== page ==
Some of the ideas discussed in this blog are published in my new book called "The Stonehenge Bluestones" -- available by post and through good bookshops everywhere. Bad bookshops might not have it....
To order, click

Tuesday, 11 February 2020

Preseli -- where are all the stone rows?

Double stone row at Hurston Ridge, Dartmoor (courtesy the Stone Rows web site)

I have been intrigued for some time by the lack of stone rows in Preseli or North Pembrokeshire, given the assumptions that this must have been some sort of "special place" worthy of attention by the builders of Stonehenge.  (Assumptions which you, dear reader, will know that I do not share......)

They exist in apparent profusion on Dartmoor and indeed in other parts of Wales, but in North Pembrokeshire there are only three recorded -- all of them very dubious.

On the fascinating web site called "The Stone Rows of Great Britain" there is reference to stone rows at Parc y Meirw, Troed y Rhiw and Penmeiddyn.

Parc y Meirw, which I have described earlier, is deemed to have been 911 m long, but that is in my view a piece orf rather wild speculation for which there is virtually no supporting evidence.  All we know is that there are four rather standing stones in a hedge, with two of them functioning as gate posts in the past.  They are certainly impressive, if you can see them through the brambles, gorse and
hawthorns. SM 99858 35935

Citation: A single stone row measuring at least 911m long, including at least eight large-sized orthostats situated on south and west facing slopes. Unequal spacing indicates that it is very likely that many more have been removed. The row is orientated ESE to WNW, has both sea and landscape
reveals and may even have once extended further eastward. Traditionally the row has been seen as consisting of the four western stones which are set relatively close together.

Troed y Rhiw has also disappeared without trace, having been made of very small stones presumably simply moved away during field clearance work. SN 08792 35756

Citation: A possible single stone row only known from a description in the Royal Commission Inventory. The row which has since been destroyed measured 12.2m long and consisted of 24 contiguous, edge set stones with an average height of 0.60m leading from a stone circle formed by at least 12 stones. The row was situated on a west facing slope, was orientated east to west and stood in the vicinity of a stone pair and standing stone.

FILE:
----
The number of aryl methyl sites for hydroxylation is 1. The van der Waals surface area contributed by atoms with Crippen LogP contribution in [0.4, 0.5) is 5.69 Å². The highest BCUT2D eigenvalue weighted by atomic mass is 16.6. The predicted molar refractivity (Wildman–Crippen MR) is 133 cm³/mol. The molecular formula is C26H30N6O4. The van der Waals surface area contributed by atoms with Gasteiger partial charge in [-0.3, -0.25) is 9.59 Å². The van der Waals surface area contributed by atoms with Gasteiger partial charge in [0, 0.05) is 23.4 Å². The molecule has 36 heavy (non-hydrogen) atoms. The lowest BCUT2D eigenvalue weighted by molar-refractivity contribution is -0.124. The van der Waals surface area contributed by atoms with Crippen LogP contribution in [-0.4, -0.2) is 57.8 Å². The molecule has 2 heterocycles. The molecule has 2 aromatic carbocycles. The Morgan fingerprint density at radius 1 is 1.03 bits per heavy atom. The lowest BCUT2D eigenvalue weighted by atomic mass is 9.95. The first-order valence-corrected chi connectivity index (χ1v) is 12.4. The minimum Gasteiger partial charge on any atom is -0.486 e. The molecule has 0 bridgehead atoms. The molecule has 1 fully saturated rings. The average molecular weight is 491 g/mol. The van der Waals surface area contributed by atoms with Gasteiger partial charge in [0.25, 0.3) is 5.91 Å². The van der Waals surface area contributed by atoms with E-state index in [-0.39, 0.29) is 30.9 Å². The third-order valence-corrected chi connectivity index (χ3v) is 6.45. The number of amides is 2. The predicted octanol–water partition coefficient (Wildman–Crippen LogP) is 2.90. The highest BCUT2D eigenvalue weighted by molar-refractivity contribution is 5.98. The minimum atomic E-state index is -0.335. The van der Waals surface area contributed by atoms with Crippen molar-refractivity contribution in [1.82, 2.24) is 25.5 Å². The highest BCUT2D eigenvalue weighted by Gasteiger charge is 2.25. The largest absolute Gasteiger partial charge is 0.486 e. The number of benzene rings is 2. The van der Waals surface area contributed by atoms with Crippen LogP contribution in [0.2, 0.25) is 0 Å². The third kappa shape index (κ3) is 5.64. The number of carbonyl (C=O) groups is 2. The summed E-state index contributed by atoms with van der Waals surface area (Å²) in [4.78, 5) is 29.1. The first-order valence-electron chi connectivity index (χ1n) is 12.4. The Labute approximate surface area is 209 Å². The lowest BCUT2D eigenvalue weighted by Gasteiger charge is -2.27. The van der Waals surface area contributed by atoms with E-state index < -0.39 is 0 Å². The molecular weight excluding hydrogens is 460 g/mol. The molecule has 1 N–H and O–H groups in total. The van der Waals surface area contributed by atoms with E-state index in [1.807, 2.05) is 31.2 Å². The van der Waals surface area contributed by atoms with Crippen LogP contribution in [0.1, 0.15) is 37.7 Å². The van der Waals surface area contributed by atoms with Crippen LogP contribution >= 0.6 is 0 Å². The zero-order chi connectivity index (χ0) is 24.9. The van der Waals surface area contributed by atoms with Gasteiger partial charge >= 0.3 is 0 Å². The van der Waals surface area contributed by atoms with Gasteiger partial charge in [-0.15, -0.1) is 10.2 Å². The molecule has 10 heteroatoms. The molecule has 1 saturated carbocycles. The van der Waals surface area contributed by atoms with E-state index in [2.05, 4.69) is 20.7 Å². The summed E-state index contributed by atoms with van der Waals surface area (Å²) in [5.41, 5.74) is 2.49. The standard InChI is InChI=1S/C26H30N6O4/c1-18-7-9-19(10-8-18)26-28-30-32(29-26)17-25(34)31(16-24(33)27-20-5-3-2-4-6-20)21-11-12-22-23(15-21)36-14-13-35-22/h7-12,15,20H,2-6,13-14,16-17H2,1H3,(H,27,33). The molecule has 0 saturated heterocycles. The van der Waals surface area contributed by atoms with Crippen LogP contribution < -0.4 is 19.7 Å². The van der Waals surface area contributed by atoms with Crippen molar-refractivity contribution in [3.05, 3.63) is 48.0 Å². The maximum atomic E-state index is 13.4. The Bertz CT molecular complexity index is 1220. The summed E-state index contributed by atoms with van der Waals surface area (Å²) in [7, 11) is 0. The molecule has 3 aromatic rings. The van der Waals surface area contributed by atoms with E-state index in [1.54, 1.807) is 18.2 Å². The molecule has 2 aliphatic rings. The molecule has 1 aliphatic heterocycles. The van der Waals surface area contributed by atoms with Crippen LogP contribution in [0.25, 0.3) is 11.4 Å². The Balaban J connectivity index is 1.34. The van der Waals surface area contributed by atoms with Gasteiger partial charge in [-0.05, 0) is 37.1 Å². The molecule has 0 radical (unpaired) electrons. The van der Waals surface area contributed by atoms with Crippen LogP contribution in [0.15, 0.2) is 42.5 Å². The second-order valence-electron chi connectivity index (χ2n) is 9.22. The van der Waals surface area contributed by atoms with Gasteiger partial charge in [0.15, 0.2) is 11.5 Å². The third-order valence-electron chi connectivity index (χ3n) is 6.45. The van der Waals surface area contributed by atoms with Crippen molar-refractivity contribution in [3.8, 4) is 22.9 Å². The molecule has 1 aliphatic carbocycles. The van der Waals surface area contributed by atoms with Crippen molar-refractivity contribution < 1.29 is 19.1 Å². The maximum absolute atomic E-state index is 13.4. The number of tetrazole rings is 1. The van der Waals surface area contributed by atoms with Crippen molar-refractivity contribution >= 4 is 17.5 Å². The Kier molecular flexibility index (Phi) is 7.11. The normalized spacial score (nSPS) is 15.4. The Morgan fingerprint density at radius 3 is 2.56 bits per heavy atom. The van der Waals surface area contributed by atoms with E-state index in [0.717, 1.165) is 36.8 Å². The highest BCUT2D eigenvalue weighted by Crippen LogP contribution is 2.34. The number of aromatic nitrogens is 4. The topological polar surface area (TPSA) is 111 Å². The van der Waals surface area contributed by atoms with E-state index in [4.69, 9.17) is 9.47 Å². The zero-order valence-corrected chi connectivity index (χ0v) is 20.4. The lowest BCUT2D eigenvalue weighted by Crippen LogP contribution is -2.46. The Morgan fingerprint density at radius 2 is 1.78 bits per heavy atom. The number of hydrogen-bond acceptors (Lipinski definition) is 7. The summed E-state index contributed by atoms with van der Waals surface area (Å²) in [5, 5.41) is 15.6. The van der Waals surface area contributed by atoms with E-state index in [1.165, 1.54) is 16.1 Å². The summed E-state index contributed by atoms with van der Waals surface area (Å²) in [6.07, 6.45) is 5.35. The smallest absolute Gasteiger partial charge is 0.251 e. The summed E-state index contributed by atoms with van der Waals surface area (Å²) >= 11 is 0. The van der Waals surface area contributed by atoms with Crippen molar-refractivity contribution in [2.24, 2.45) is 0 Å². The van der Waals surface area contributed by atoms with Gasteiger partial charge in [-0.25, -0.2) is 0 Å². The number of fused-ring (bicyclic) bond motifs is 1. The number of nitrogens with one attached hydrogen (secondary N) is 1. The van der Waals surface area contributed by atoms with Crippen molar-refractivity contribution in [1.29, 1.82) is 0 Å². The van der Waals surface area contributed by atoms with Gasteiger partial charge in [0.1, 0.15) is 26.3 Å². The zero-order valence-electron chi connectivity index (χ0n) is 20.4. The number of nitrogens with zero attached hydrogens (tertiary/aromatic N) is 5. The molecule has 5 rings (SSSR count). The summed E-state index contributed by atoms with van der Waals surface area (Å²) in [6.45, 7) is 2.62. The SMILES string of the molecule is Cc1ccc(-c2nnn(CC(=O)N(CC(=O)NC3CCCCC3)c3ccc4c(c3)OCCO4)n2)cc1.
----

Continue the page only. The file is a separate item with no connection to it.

Penmeiddyn, not far from Manorowen, is also recorded but now entirely destroyed. SM9241535584

Citation: A probable single stone row (possibly double in places) only known from a description in the Royal Commission Inventory. The row which has since been destroyed measured 79m long and consisted of about 54 stones. The four westernmost stones were about 1m high and others were much smaller with many just protruding through the surface. The row was situated on a south west facing slope, was orientated north east to south west and stood in the vicinity of standing stones and

Nothing much to be excited about here. There are no other stone rows within 30 miles, and the destroyed rows at Mynydd Llanybyther (SN549395) and Bancbryn (SN68936 10326) are not much to write home about either -- although the latter (discovered in 2012) is described thus: A single stone row measuring 717m long, including at least 173 mainly small stones situated on a south facing slope with sea and landscape visual links and reveals. The row leads from a small cairn, terminates at the largest stone, is orientated north east to south west and stands between two cairn cemeteries. The visual links with Hartland Point and Exmoor are noteworthy. Excavation failed to provide a date but confirmed a lack of historic activity.

The Bancbryn stone row -- photo from the Stone Rows web site.  

I am unconvinced that any of these is a genuine long "ceremonial" or "ritual" stone row like those of Dartmoor, and to me they look like Bronze Age or later field boundaries similar to those in the vicinity of Carn Alw on Mynydd Preseli.  

So why was there no apparent interest in the creation of long stone rows in the Preseli landscape, given that there were abundant boulders littering the landscape?  Does that indicate a cultural preference, or a sparse and not very technically advanced local population?  

In "The Old Stones" there is an interesting discussion of stone rows on page 61 by Sandy Gerrard,  and a comprehensive article on origins and interpretations here:


tonyH said...

Plenty of stone rows on Exmoor, many discovered within the past 50 years. Often had been covered by peat deposits.

BRIAN JOHN said...

Yes, I saw some references to those too. nothing at all convincing in Pembrokeshire. I think the only explanation is a serious cultural disconnect -- and a relatively "under developed Neolithic / Bronze Age community in the far west of Wales. That in my view helps to undermine the MPP thinking that there was some great "symbolic significance" about North Pembs which led to the extraction and haulage of all those famous bluestones. They (eg spotted dolerites and foliated rhyolites) certainly were not of any great significance in N Pembs -- why should they have been deemed special anywhere else?